Energy levels

One of the the most common side effects of cancer treatment is fatigue. Studies are not showing that exercise can actually increase energy levels and therefore help combat fatigue in cancer patients.

It is important, however, to make sure that you do not overdo it. You want to engage in moderate, regular exercise and listen carefully to your body as you proceed. Any signs of pain or soreness call for a period of rest to allow your body to adjust. Some muscle soreness is to be expected, particularly if you have led a sedentary lifestyle until now.

It is imperative to speak with a doctor before beginning your workout regimen. They will be able to create an appropriate routine, which will be beneficial for your current condition and diagnosis. They will also be able to recommend many different forms of low impact exercise that you may enjoy, two examples being swimming and yoga.


Swimming is a great type of aerobic exercise, particularly for older patients. The strain on your muscles and tendons is not as great as certain other forms of exercise, as the water will support your weight. Low impact exercises make it less likely that you will be injured or aggravate any existing joint pain caused from treatment.


Yoga is increasingly employed in hospital settings to increase flexibility, endurance, mood, and energy level for patients. If your hospital does not offer yoga, you can usually find yoga classes being offered in your local community. Be sure to disclose your physical condition beforehand, so that an appropriate type of yoga will be recommended for your special needs.

No matter what form of exercise you begin with, it is important to take the step to get active. Every little bit can help and go a long way throughout your journey.

Wednesday, May 29, 2013

All Comes Back to the Technique: Proper TT Position

Isn't it weird after that first week of CrossFit you realize that almost all of it is boiled around solid technique? For the majority of folks who workout, it's really not something you think about. After about 6 months of starting CrossFit 3 years ago, I realized that in order to get better I'd have to dial in on the technique. The first 3months are always really cool for anyone because their adjusting to the training style and they see big gains. The question is what do you do when those big gains slow down? Are you willing to face the "skill" work?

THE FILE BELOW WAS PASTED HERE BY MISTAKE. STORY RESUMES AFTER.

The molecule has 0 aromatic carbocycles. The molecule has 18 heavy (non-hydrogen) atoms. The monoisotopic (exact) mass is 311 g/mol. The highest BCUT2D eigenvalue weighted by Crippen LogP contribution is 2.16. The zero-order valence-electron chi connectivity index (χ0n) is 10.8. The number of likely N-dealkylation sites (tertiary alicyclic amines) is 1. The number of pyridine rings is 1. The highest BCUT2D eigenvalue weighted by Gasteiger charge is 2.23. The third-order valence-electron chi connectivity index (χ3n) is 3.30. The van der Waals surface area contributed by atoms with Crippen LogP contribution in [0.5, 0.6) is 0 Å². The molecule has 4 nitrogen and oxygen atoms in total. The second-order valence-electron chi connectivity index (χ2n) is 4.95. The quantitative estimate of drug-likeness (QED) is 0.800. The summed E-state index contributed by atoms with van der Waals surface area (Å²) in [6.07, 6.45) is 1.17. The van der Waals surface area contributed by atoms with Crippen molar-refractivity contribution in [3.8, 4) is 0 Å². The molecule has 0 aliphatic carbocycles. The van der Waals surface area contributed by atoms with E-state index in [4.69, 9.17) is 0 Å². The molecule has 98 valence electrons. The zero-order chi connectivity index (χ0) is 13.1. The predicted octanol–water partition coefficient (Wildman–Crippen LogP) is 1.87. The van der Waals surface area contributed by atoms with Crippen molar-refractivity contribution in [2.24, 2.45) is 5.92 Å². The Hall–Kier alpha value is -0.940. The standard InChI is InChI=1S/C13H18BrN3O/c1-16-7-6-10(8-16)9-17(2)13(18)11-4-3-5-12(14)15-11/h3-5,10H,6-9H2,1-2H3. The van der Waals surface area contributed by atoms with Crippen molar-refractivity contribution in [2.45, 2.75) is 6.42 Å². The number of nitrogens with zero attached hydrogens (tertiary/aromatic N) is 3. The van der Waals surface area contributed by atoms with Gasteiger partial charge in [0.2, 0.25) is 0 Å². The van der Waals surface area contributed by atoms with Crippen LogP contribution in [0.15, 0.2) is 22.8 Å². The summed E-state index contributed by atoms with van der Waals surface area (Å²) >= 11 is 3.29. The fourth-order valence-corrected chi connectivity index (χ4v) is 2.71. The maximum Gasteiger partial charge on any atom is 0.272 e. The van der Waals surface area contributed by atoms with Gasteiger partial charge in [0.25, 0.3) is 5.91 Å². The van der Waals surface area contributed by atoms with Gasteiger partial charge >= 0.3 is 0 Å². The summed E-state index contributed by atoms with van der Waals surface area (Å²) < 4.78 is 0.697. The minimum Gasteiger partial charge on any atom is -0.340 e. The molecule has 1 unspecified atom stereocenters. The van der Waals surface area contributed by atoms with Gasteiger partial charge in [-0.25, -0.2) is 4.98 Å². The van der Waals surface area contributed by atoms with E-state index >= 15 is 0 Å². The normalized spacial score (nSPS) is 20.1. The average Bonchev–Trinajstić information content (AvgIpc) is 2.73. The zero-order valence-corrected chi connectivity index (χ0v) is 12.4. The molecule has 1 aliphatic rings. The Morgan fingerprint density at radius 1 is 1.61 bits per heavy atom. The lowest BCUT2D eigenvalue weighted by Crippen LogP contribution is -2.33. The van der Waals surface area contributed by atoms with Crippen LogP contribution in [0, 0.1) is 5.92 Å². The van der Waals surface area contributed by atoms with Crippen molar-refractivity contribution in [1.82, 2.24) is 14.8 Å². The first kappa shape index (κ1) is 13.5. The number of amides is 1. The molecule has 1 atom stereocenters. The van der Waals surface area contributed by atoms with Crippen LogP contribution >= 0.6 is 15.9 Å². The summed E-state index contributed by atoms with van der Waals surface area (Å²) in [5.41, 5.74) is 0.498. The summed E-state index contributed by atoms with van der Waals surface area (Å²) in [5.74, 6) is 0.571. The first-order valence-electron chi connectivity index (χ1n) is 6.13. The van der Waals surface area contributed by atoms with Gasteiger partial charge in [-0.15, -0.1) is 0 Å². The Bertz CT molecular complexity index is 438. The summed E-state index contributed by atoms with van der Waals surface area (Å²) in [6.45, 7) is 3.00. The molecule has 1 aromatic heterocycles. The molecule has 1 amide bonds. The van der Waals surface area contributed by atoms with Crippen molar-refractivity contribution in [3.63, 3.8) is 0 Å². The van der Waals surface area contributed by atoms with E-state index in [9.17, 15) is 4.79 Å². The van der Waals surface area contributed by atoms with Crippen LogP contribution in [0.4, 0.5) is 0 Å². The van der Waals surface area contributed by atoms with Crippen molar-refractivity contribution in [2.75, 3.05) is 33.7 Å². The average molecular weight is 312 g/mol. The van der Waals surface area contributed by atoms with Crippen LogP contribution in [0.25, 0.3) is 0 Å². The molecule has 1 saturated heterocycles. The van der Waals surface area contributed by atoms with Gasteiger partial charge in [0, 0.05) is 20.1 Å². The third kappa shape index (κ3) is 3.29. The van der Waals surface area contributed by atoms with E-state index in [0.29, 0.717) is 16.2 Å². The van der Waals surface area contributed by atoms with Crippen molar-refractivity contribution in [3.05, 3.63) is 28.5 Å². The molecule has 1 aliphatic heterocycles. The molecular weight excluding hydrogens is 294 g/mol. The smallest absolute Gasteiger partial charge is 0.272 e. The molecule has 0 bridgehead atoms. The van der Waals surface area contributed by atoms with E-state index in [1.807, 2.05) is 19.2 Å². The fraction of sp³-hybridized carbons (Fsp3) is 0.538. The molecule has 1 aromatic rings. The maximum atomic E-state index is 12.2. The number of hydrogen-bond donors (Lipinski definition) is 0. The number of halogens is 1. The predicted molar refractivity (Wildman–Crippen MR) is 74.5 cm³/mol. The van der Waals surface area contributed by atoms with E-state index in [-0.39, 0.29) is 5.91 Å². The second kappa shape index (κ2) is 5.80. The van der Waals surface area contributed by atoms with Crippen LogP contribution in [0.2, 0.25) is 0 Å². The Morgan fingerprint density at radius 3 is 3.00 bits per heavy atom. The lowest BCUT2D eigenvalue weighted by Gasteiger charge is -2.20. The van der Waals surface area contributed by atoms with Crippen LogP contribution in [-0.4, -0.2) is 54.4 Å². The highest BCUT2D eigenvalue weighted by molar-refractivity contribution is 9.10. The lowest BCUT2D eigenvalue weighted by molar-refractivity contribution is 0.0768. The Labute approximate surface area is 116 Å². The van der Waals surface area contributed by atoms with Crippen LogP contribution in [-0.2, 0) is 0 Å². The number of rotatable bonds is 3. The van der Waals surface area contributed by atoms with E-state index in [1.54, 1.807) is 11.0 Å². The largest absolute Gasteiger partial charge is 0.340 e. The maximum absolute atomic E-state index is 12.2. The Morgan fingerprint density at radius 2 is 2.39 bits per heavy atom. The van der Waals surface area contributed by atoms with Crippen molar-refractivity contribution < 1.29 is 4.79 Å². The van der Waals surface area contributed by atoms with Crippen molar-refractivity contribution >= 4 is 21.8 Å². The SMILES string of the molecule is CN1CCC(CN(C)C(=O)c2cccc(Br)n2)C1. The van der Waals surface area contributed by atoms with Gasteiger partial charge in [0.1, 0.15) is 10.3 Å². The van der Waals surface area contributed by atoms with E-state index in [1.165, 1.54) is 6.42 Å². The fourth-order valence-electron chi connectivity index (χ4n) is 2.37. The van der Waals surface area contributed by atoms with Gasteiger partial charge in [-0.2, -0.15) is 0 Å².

Today I want to pull our attention to the Bike as we've got great group of Less Miles athletes training for the annual Beach Bum Triathlon series on the Island. If I were to start with any triathlon this would be the one. On On Tri does a great job of putting this event on and its entirely on the beautiful HHI beach off of Coligny circle. Better yet the distances are mangeable, 400m swim, 6mile bike (beach cruisers allowed) followed up with the typical 5K run. Did you know the top ten above and below 40 years old get Monkeys? Probably the coolest award ever.

We're going to talk TT position meaning Time Trial position. This is pretty much the standard for most triathletes and technique I am still working on to this day. If you're a road cyclists or a mountain biker some of these same principles will apply, but with a few adjustments. I have CrossFit Endurance and Power, Speed, Endurance to thank for all these helpful hits on the proper bike mechanics. I also attended Doug Katona's bike seminar, which was a huge eye opener. Who knew there was so much to biking?

Normally I like to start with the proper position, but let's go thru the common faults first.  I'll then breakdown what any good coach would do is coach you on "what to do" verses "what not to do" ...

1) Rounded Back - we can't all be Lance Armstrong. The position he gets into isn't the norm. Make sure when your cycling you keep midline stability and above all get a proper fit on your bike. It's really the most important factor as everything from there will affect your body position.

2) Head lift - tons of pictures of me doing this at races branching out my neck like giraffe. Keep the head slightly down and your eyes forward. I've also learned shades are a nice addition so the pebbles don't spring up into your eyes. Sprint triathlons? not a necessity.

3) Too Far Forward - if you sit too far forward your going to put unneeded pressure on the upper
body and it can compromise your speed because of the positioning with your legs.

4) Too Far Back - biggest thing here is that it will lead to inefficiency of your pedal stroke and stress you'll be placing now will be on the lower back. Not good if you have to get off and run a marathon.